sickroom


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sickroom

(sĭk′ro͞om′, -ro͝om′)
n.
A room occupied by a sick person.
References in periodicals archive ?
From recollections of the day before Milla's wedding, when Jak attacked her so viciously that she had to adjust her mother's wedding dress so that it would cover her bruises, we return to the sickroom where Milla tells us: "I want to see my ground, I want to see my land [.
Gangs, Death In The Sickroom, Thieves & The Choir Invisible are live at the Retro Revival, Sweeneys Bar on Saturday.
She confessed that she hadn't dared enter the sickroom .
If for the nurse, the sickroom is a space to be managed and the patient is a "case" whose symptoms and imagination must be closely monitored for signs of disturbance, for the ill subject, the sickroom becomes a reprieve.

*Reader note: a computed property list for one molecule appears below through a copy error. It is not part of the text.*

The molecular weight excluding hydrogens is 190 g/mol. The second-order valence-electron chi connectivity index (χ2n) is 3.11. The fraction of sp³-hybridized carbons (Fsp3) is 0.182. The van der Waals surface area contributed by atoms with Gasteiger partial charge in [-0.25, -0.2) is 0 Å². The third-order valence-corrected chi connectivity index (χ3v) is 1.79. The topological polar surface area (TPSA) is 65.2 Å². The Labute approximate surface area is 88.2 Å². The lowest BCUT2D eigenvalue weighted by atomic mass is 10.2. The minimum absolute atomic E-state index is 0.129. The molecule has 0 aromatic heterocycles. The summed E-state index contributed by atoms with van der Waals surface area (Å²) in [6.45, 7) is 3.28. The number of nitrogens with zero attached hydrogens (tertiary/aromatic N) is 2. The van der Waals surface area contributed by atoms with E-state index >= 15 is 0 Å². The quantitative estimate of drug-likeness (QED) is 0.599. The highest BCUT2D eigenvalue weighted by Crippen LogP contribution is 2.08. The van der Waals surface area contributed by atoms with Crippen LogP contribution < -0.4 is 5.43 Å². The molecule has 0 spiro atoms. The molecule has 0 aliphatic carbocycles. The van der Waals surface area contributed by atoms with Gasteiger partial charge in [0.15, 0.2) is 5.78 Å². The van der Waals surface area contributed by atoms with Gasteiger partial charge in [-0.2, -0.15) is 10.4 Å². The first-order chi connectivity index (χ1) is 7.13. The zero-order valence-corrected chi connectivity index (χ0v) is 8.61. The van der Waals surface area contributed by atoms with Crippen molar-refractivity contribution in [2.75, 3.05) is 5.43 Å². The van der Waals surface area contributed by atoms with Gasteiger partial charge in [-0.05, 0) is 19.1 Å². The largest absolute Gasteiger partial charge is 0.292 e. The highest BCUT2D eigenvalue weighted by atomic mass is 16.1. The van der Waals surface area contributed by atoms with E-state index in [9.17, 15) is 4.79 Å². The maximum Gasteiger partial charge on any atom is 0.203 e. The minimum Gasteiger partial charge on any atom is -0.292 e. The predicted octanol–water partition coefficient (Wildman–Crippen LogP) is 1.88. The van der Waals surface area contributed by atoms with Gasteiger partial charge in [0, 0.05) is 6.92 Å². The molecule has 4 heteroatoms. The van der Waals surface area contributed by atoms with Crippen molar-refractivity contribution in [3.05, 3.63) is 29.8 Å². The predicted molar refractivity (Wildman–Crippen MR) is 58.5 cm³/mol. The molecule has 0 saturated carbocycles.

He was jealously guarded from the outside world until he was twelve years old and kept prisoner in her darkened sickroom.
The sixth turning is "Coming Back," when the caregiver begins to form a life beyond the sickroom.
Vertical profile of contaminant concentration in sickroom with lying person ventilated by displacement.
In her social history of the Victorian-era sickroom and other domestic interiors, Judith Flanders points out that the era's advice books, intended to professionalize the running of the house and the raising of children, are an unreliable guide to household economics of the period.
Her response to Artie's harsh reprimand for her dangerous driving, eyes that puff up (165), evidences the stress she is under to find a way "to break free from the sickroom [of the family system], to tear back the curtains and breathe" (165).
The alphabet chart with which she taught Agaat to read is brought into her sickroom in the last days, enabling her, for the first time, to initiate conversation.
com/detectiveinstinct The first four 7in singles (limited editions with 500 pressed) have been released this week on Sickroom Records.